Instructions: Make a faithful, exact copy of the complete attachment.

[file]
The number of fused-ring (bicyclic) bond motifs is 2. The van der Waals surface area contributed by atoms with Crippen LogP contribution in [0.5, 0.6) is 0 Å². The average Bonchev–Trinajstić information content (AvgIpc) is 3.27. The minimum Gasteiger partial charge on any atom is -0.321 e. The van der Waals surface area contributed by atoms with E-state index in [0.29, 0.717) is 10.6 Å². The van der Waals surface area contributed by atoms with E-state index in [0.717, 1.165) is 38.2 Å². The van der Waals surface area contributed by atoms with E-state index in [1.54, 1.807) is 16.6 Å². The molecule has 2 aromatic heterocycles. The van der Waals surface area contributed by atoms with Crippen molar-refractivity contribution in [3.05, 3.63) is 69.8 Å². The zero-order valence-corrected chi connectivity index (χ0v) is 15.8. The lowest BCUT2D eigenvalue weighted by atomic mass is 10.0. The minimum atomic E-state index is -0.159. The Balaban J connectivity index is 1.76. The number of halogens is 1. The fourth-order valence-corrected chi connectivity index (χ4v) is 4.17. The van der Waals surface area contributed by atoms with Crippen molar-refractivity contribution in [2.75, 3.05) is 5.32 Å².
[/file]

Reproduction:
The number of fused-ring (bicyclic) bond motifs is 2. The van der Waals surface area contributed by atoms with Crippen LogP contribution in [0.5, 0.6) is 0 Å². The average Bonchev–Trinajstić information content (AvgIpc) is 3.27. The minimum Gasteiger partial charge on any atom is -0.321 e. The van der Waals surface area contributed by atoms with E-state index in [0.29, 0.717) is 10.6 Å². The van der Waals surface area contributed by atoms with E-state index in [0.717, 1.165) is 38.2 Å². The van der Waals surface area contributed by atoms with E-state index in [1.54, 1.807) is 16.6 Å². The molecule has 2 aromatic heterocycles. The van der Waals surface area contributed by atoms with Crippen molar-refractivity contribution in [3.05, 3.63) is 69.8 Å². The zero-order valence-corrected chi connectivity index (χ0v) is 15.8. The lowest BCUT2D eigenvalue weighted by atomic mass is 10.0. The minimum atomic E-state index is -0.159. The Balaban J connectivity index is 1.76. The number of halogens is 1. The fourth-order valence-corrected chi connectivity index (χ4v) is 4.17. The van der Waals surface area contributed by atoms with Crippen molar-refractivity contribution in [2.75, 3.05) is 5.32 Å².